Panagopoulos, Beata Kitsiki
Humanities & Art
Year Retired from SJSU
University of Paris, Sorbonne, 1970 Ph.D
University of Calif., Berkeley, 1968
Stanford University, 1964
University of Chicago, 1954 MA
University of Athens, 1946 BA
San Jose State University, 1968-1988
University of Paris (Sorbonne) (Visiting Prof.), 1961-1970
Foothill College (evenings), 1979-1980
Fremont High School, 1959-1967
Administrative and Professional Experience
Director of the Gennadius Library in Athens, Greece, 1982‑1986.
Kress Professor at the American School of Classical Studies in Athens，1982-1986.
Cistercian and Mendicant Monasteries in Medieval Greece, University of Chicago Press, 1979.
Many articles in Greek and American periodicals on architectural subjects and art education.
Encyclopedia Americana (articles on Greek art).
Collier's Encyclopedia (articles on Greek art).
I was born in Athens, Greece, in 1925. I had a marvelous childhood until the war in a family that was financially comfortable and with parents that were, up to their death, in love with each other. My father was a professor of engineering, and a senator until Greece became, unfortunately, a kingdom again.
The Second World War started for Greece when I was 15. I had a wonderful education, but the war years and the after the war period were even a greater experience.
My first language was French, then Greek and when I was 6 years old I started German. When I was 14 I learned English. At the end of the war, after one year at the University of Athens as a student in Archeology, I had a choice between continuing my studies in France or in the U.S. I came with a scholarship to the University of Chicago, where I received my BA and MA degrees and met my husband, whom I married in 1949. We had two children. Now we also have a grandson, also a student at the University of Chicago.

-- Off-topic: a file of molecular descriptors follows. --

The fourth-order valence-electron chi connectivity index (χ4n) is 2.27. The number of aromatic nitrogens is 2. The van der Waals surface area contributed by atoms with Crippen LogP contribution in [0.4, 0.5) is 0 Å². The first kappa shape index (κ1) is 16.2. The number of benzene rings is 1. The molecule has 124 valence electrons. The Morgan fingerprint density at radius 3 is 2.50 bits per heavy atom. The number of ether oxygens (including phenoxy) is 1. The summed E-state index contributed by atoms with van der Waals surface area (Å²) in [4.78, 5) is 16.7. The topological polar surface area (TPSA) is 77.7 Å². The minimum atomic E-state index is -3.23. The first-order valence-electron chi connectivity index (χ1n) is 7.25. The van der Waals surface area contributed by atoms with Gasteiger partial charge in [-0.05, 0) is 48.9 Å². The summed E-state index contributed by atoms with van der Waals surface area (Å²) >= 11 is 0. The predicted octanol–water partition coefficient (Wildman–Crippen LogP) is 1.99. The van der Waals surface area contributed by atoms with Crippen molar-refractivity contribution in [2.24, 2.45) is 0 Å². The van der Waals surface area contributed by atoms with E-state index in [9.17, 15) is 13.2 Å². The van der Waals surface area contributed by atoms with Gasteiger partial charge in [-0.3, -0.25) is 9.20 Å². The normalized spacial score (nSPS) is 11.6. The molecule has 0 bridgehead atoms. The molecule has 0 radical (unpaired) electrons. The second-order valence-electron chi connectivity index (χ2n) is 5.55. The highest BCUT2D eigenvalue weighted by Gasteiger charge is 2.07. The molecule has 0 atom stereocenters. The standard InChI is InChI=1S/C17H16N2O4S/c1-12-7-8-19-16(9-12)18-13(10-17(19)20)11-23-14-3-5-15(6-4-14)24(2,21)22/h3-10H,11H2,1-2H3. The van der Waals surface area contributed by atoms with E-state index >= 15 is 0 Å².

From Chicago we went to Detroit where I did not work or pursue my studies. I stayed home with our two children. In 1956, we came to California and bought a house in Santa Clara. I went back to school at SJSU to receive a teaching certificate in Art and French because I could not teach at SJSU, which had nepotism at the time.
I got my first job teaching at Fremont High School in Sunnyvale in 1959. In 1961, I started also teaching Art History at Foothill College, evening classes. In 1962, I registered at Stanford University for a Ph.D. in Art Education as I continued teaching at Fremont and Foothill. In 1964, however, my advisor, June McFee, left for Arizona and her students remained stranded at Stanford with no advisor and high tuition. So I left Stanford and was accepted for the Ph.D. degree at the University of Calif., Berkeley Art History Dept., continuing my teaching at Fremont High School and Foothill. In 1968, I took a sabbatical from Fremont and taught for a year at SJSU. I needed, however, my Ph.D. degree as soon as possible to continue being employed at SJSU, so I transferred to the University of Paris in 1969 and with my credits from Berkeley, I received my doctorate in 1970. I taught from then on at SJSU until 1988. I took part in the SJSU teaching program at Bath, England, and for 4 years I was Kress Professor at the American School of Classical Studies in Athens, Greece (1982‑86). We have traveled all over the world, to all continents. We visited China and Africa twice, Australia, and South America.
Date Completed: 11/96
Adapted from: Biographies of Retired Faculty San Jose State University 1997: A Project of the Emeritus Faculty Association of San Jose State University. San Jose, CA: The University, 1997.